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Giving Thursday

Christmas Day 2015

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Barrington H. Brennen

The twenty-fifth of December in most countries is recognized as Christmas day.   The most popular activity on that day is the giving of gifts to show appreciation and love to those close to us.   Far too often we forget those who do not have the means to celebrate.  We forget the poor, homeless or those who are financially struggling.   Sounds of Encouragement (SOE) is asking all residents of The Bahamas join together to make this December 25 the first “National Giving Thursday”.  Let us make this Christmas the best Christmas the Bahamas have ever experienced.   It is a part of SOE’s Social Transformation Month.   Last week Thursday was Friendship Thursday and January 1, 2015, will be New Relationship Thursday.


We have become a very individualistic, cold, and distant society.  We do not really care for each other anymore.   The rampant crime has forced us into our secluded cocoons of safety and security.  While it is logical to care for and protect ourselves from the criminal elements in society, it has made us unnecessary prisoners in our own homes.   When we shut and lock our doors and windows in the evenings after coming home from work, we also lock out a world of opportunity and growth.  We shield ourselves from thinking and caring for those outside our own “peaceful castles.”  To exasperate this conundrum, the development of personal, held-hand devices such as iPads, tablets, smart phones, has encouraged solitary enjoyment instead of group sharing or group fun.   Even within sheltered walls the residents themselves seldom interact intimately.  When gathered in a room, each one can be seen in his or her corner with a hand-held device swiping, reading, watching or listening.   It is a cold, dismal picture to see.   So we do give, shamefully to ourselves and not to others.  This behavior has resulted in the build up of a toxic level of selfishness and self-centeredness in each one of us.   We are slowing killing ourselves with this approach to living.


We must change this picture. We must take the cleansing agents of kindness, caring and giving to others to purge ourselves of this poison.   In the article “The Values of Giving and Self Worth” the authors remind us that it is healthy emotionally to think and care for others.  “Thinking and caring about others allows a person to learn more about life than thinking and caring about him or herself alone. Finding an interest in helping others can teach you about how other people live and how difficult life can be in many circumstances. Caring about others opens up your world to new friends and provides a sense of satisfaction in life.”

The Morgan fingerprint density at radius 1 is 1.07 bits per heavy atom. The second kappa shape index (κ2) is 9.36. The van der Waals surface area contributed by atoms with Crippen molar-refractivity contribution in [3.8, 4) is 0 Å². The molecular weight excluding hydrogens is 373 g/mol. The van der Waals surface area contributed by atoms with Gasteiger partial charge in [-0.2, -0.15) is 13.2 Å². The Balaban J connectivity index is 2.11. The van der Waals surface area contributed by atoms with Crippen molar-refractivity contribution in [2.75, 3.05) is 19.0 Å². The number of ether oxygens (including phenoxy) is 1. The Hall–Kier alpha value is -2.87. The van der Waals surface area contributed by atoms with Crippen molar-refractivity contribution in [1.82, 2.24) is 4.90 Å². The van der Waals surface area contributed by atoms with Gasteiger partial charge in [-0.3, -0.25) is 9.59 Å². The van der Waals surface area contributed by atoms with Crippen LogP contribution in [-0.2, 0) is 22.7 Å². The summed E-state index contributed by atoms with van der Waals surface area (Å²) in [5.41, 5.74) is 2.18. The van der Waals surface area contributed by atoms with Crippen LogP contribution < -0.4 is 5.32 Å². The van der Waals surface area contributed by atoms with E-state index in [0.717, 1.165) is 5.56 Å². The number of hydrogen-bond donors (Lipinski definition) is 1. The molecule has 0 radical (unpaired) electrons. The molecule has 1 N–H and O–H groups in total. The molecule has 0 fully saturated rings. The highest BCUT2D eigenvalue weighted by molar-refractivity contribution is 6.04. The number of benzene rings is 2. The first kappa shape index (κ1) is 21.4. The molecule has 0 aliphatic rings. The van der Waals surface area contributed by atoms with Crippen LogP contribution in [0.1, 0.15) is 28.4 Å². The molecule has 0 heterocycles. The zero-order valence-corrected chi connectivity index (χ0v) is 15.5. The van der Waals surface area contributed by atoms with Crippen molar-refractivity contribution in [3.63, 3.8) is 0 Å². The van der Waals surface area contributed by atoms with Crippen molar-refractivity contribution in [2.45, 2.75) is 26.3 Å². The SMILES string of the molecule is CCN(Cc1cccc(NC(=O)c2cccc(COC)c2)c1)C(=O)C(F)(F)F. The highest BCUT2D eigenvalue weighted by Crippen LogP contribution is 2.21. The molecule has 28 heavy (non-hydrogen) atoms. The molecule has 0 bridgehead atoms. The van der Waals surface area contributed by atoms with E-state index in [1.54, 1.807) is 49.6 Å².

It should be obvious here that giving is not only beneficial to whom is receiving the gift but also to the one who is giving it.   Psychologists Jill Suttie and Jason Marsh of  the “Great Good Science Center” in the University of California, Berkeley, USA, says that: “New studies attest to the benefits of giving—not just for the recipients but for the givers’ health and happiness, and for the strength of entire communities.”  Here are the five ways they say giving is good for your health:


  1. Giving makes us feel happy. “A 2008 study by Harvard Business School professor Michael Norton and colleagues found that giving money to someone else lifted participants’ happiness more that spending it on themselves (despite participants’ prediction that spending on themselves would make them happier). . . These good feelings are reflected in our biology.     In a 2006 study, Jorge Moll and colleagues at the National Institutes of Health found that when people give to charities, it activates regions of the brain associated with pleasure, social connection, and trust, creating a “warm glow” effect.     Scientists also believe that altruistic behavior releases endorphins in the brain, producing the positive feeling known as the “helper’s high.”

  2. Giving is good for our health. “A wide range of research has linked different forms of generosity to better health, even among the sick and elderly.   In his book Why Good Things Happen to Good People, Stephen Post, a professor of preventative medicine at Stony Brook University, reports that giving to others has been shown to increase health benefits in people with chronic illness, including HIV and multiple sclerosis. . . Researchers suggest that one reason giving may improve physical health and longevity is that it helps decrease stress, which is associated with a variety of health problems. In a 2006 study by Rachel Piferi of Johns Hopkins University and Kathleen Lawler of the University of Tennessee, people who provided social support to others had lower blood pressure than participants who didn’t, suggesting a direct physiological benefit to those who give of themselves.”